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It shouldn’t really count as an admirable quality that someone with access to the kind of budget that would allow for conspicuous shopping on a daily basis has elected to live a relatively simple life, even within an industry that venerates excess.
However, it would take a fairly hard heart not to enjoy hearing just how real Emma Watson likes to keep it, given that showbusiness tends to have about as beneficial an effect on a young star’s sense of proportion as a lawnmower would have on a wet wedding cake.
Speaking about her role in The Bling Ring, Emma was comparing her particular mode of spending against that of Paris Hilton, the millionaire heiress whose house was pilfered in the real events that became the backbone of the movie, and who kindly allowed Sofia Coppola to film in her extravagant wardrobes.
“It’s almost like consumerism as a form of kleptomania,” she told Radio Times, “I’ve got about eight pairs of shoes and that’s it. But it’s easy for me to sound like a total hypocrite because, of course, I’m dressed in designer clothes right now.”
And before you say it, the shoes she wears to movie premieres and awards ceremonies go back to the fashion houses from whence they came as soon as the night is over. So in a sense she’s cutting down on wear and tear.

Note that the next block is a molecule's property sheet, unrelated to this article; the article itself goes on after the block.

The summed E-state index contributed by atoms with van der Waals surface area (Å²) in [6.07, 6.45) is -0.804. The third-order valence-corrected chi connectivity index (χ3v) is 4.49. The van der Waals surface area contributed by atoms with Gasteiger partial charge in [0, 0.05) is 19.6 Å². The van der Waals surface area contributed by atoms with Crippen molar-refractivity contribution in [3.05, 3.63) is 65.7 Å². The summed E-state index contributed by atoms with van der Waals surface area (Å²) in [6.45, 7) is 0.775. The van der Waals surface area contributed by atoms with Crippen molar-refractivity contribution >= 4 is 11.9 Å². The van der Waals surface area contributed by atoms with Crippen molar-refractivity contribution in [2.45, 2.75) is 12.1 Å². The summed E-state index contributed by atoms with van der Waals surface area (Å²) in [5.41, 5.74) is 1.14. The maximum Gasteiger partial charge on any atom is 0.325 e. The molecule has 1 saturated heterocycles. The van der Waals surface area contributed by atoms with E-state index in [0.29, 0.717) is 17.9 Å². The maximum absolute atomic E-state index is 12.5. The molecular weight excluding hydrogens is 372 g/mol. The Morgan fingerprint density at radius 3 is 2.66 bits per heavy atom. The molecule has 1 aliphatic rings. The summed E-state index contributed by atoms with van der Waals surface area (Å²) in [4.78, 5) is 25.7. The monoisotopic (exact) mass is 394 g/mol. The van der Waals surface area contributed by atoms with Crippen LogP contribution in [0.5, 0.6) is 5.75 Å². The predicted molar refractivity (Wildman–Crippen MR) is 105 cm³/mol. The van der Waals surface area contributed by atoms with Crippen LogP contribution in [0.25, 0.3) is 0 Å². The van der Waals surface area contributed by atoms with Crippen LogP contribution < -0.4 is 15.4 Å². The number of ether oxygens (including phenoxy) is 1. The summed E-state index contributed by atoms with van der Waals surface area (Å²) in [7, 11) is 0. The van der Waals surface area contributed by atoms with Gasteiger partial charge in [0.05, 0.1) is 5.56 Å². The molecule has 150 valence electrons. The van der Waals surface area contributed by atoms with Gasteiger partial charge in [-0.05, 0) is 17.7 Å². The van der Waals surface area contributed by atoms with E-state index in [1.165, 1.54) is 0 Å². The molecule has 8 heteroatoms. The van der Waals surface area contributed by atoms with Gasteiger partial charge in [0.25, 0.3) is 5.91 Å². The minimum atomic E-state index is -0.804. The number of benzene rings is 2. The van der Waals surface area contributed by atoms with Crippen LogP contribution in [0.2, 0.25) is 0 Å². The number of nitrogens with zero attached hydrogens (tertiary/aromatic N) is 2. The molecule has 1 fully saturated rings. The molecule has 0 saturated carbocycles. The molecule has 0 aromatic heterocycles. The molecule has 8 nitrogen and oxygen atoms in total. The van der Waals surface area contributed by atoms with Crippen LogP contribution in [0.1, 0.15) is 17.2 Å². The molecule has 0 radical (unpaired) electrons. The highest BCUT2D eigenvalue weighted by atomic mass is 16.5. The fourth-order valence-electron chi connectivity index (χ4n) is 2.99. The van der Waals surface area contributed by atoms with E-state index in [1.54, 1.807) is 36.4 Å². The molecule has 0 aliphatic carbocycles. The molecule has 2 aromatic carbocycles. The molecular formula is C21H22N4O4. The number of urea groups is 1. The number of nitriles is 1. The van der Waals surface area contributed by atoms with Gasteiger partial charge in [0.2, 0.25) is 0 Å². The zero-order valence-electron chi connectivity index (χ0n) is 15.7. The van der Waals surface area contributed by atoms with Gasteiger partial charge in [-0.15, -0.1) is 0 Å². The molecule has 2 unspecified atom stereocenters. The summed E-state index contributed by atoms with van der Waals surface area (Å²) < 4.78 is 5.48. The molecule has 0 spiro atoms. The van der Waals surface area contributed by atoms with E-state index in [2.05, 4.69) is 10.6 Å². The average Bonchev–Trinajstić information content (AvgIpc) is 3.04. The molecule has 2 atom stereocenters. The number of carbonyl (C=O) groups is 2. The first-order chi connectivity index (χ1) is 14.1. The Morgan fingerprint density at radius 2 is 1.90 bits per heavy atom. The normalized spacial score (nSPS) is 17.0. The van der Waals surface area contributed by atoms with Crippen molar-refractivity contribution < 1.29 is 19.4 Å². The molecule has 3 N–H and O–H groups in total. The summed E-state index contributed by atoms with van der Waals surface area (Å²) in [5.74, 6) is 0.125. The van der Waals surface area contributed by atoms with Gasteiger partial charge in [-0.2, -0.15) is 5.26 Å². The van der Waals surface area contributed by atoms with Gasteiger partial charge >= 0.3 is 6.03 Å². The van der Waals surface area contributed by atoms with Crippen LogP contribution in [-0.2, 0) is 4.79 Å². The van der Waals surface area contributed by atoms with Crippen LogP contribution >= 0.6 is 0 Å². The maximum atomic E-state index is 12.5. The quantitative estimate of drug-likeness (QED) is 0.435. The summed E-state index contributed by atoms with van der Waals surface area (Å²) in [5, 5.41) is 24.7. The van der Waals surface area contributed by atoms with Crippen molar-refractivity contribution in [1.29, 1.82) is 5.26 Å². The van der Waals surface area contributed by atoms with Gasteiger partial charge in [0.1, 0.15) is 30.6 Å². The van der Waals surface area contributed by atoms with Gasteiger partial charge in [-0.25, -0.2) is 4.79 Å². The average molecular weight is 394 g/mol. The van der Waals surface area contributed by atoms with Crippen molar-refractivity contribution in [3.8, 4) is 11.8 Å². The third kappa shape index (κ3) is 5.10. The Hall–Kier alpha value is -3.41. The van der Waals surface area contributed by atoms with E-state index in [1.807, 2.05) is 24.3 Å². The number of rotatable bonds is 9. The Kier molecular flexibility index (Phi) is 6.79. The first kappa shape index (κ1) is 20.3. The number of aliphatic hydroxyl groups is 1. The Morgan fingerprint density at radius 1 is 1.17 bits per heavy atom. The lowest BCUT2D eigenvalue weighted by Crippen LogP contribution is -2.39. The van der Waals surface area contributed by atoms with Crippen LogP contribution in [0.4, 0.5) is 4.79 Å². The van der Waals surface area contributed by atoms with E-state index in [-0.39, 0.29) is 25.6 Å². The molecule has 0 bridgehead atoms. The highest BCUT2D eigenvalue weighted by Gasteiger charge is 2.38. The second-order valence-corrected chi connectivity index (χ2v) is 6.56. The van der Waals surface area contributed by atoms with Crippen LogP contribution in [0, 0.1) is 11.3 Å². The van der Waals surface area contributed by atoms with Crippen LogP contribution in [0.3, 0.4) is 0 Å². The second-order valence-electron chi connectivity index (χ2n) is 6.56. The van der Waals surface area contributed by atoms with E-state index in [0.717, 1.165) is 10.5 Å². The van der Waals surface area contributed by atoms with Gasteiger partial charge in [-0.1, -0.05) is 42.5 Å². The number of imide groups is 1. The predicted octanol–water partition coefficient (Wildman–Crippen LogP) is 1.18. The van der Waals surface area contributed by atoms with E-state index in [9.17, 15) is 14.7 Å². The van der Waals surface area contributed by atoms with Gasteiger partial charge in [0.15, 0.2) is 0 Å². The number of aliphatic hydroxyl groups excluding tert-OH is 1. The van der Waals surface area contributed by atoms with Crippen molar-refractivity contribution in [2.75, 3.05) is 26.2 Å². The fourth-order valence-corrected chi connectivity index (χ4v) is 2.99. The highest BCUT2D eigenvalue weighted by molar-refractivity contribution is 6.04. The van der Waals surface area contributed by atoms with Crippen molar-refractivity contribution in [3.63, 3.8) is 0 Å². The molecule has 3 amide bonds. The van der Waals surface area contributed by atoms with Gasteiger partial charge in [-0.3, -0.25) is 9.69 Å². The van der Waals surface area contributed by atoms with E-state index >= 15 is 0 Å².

Nevertheless, there is a world of difference between eight pairs of shoes and Paris’s Palace of Manifold Delights: “She could never wear all of those clothes and half of them were brand new and still had the price tag on. But I suppose she just bought them to have them. We’ve all bought things on impulse, but that’s an entirely different thing.”
So really, it’s not about how much you own or what you buy, it’s about whether you earn the means to spend the money in the first place. Which of course leads to the whole sticky morass of celebrity and fame (see lawnmower analogy above) .
Again, Emma has it all figured out: “There’s a whole new definition to celebrity now And I think that’s why you see a lot of actors blanching at being associated with that word ‘celebrity’ because it’s become something that isn’t really associated with having a craft.”
Which is why you don’t see many red carpet events for carpenters, I spose.
See more posts by Fraser McAlpine
Fraser has been writing and broadcasting about music and popular culture for over 15 years, first at the Top of the Pops website, and most recently for the NME, Guardian and MSN. He also wrote BBC Radio 1's Chart Blog and reviews albums for BBC Radio 2.
He is Anglophenia's current resident Brit, blogging about British slang and running around the Mall taking snaps of the crowd at the Royal Wedding, as well as reigniting a childhood passion for classic Doctor Who and cramming as much music in as he can manage.
Fraser invites you to join him on Twitter: @csi_popmusic